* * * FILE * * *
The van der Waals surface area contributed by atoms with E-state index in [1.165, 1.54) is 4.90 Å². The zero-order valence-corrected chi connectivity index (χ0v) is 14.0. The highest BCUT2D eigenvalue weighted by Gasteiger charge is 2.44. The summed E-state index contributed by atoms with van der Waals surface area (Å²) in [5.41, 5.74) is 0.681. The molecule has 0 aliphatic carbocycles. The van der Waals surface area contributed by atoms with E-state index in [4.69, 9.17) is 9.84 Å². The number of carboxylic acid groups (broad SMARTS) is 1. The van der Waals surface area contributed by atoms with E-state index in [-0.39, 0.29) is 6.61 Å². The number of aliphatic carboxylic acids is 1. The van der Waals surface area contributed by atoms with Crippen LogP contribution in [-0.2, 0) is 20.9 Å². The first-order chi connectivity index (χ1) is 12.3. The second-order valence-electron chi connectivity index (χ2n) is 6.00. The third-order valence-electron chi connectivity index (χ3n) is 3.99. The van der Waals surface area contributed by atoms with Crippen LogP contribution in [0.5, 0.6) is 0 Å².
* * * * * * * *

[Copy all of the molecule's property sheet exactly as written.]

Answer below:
The van der Waals surface area contributed by atoms with E-state index in [1.165, 1.54) is 4.90 Å². The zero-order valence-corrected chi connectivity index (χ0v) is 14.0. The highest BCUT2D eigenvalue weighted by Gasteiger charge is 2.44. The summed E-state index contributed by atoms with van der Waals surface area (Å²) in [5.41, 5.74) is 0.681. The molecule has 0 aliphatic carbocycles. The van der Waals surface area contributed by atoms with E-state index in [4.69, 9.17) is 9.84 Å². The number of carboxylic acid groups (broad SMARTS) is 1. The van der Waals surface area contributed by atoms with E-state index in [-0.39, 0.29) is 6.61 Å². The number of aliphatic carboxylic acids is 1. The van der Waals surface area contributed by atoms with Crippen LogP contribution in [-0.2, 0) is 20.9 Å². The first-order chi connectivity index (χ1) is 12.3. The second-order valence-electron chi connectivity index (χ2n) is 6.00. The third-order valence-electron chi connectivity index (χ3n) is 3.99. The van der Waals surface area contributed by atoms with Crippen LogP contribution in [0.5, 0.6) is 0 Å².